# Loop Constructs

Thankfully, there is. In addition to conditional statements, programming languages include a second important control construct: *looping constructs*, which allow us to solve problems like this one. A *looping construct* is a programming construct that allows us to repeat a piece of code as many times as we’d like. In this way, we can perform repeated actions without making our source code infinitely long. Most programming languages refer to this process as *looping*, which makes sense once we see how it looks in a flowchart.

Let’s go back to that problem statement:

Write a program that accepts

anypositive integer as input, and then prints all integers starting with 1 up to the given number.

Using a looping construct, we can solve this problem using a program that may resemble this flowchart:

This flowchart includes a secondary variable `i`

, sometimes referred to as a *loop counter* or an *iterator variable*, to help us keep track of which number we are on. Let’s walk through this program with an input of `6`

to see how it works.

Initially, since our input is `6`

, we know that `x = 6`

and `i = 1`

. Next, we reach the first Boolean expression, which will evaluate `x >= i`

. Since `6 >= 1`

is `true`

, we follow the **True** branch. Notice in this diagram that the **True** branch points down, entering the loop-body. The **False** branch goes to the right, which is different from the conditional constructs we saw in the previous chapter.

Following the **True** branch, we see that our program will print the value in variable `i`

, which is `1`

; then it will perform `i = i + 1`

, making `2`

the new value of `i`

.

Finally, it *loops* back up to the Boolean expression `x >= i`

again, but this time evaluates it with the current values for `x`

and `i`

, which would be `6 >= 2`

. Since this evaluates to `true`

, we follow the **True** branch once again. It will print the current value of `i`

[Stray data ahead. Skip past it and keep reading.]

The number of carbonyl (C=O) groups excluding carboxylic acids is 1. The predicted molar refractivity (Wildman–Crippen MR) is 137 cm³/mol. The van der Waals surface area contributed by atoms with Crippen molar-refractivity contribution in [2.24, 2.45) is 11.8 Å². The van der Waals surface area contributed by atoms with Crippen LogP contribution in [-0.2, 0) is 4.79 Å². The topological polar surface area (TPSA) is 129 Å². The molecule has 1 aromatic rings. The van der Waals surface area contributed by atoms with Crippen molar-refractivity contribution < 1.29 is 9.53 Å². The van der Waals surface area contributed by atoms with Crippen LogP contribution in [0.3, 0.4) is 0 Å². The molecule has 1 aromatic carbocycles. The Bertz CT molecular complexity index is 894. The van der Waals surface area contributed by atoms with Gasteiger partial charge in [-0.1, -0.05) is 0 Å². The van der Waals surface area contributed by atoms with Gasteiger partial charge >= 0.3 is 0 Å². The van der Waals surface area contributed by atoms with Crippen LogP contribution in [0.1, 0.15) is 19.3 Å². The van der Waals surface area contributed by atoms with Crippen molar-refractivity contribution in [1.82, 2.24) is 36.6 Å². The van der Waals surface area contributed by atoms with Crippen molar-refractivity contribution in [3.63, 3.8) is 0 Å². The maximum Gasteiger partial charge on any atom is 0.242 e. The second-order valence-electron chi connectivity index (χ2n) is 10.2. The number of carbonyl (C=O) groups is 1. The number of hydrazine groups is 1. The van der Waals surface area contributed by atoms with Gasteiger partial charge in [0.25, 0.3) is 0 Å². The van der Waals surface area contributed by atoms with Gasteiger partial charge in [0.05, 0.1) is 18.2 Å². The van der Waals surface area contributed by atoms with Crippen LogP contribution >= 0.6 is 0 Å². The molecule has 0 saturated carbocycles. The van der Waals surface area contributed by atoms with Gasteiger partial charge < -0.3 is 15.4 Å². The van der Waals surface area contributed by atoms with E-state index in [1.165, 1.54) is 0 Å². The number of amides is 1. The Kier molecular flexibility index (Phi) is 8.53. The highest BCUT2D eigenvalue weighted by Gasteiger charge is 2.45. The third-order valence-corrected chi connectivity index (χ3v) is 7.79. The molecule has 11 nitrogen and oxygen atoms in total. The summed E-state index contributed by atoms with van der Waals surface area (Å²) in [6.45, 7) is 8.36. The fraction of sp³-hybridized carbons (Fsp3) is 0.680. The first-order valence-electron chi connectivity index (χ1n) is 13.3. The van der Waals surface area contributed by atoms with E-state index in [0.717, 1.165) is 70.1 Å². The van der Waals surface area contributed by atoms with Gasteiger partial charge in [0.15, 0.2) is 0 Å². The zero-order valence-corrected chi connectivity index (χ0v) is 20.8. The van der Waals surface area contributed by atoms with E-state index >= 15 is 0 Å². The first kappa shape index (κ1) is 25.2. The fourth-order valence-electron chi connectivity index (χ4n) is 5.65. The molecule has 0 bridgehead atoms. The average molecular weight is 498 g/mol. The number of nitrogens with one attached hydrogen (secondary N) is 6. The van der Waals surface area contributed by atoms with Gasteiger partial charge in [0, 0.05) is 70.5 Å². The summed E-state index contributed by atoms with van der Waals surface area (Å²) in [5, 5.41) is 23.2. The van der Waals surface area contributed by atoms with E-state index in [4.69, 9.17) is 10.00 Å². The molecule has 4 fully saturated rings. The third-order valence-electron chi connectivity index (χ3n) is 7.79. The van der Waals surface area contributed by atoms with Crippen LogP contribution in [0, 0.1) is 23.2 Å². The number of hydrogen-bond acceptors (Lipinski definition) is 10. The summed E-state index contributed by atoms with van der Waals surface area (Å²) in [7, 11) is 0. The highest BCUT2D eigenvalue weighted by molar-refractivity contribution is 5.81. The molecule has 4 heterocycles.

, which is `2`

, then *increment* `i`

to `3`

.

We *loop* again, and evaluate `6 >= 3`

, which is still `true`

, so we repeat the process again.

After several *loops*, or *iterations* of the loop, we eventually reach the situation where `i = 6`

. In this case, we’ll print the number `6`

, then increment `i`

to `7`

. Now, when we evaluate the Boolean expression `x >= i`

, we find `6 >= 7`

, which is `false`

, so the program now follows the **False** branch and ends.

In total, it will have printed the value stored in `i`

on each iteration, so it will print the numbers `1`

through `6`

, which is exactly what the problem statement requires.

Pick a value for `x`

, and see if you can follow each step in the flowchart to confirm that this program will print out all the numbers from `1`

to the value you’ve chosen. It is very important to have a clear understanding of how this program functions before moving on in this chapter.

The ability of a computer program to *loop*, or repeat the loop body based on the loop condition, is a very powerful tool for any programmer. Loops allow us to build programs that can handle all kinds of inputs and still operate correctly. We can also handle situations where we may not know how many inputs we need, or how many steps we need to take, since we can tell our program to use a loop counter to determine how many steps we need to repeat.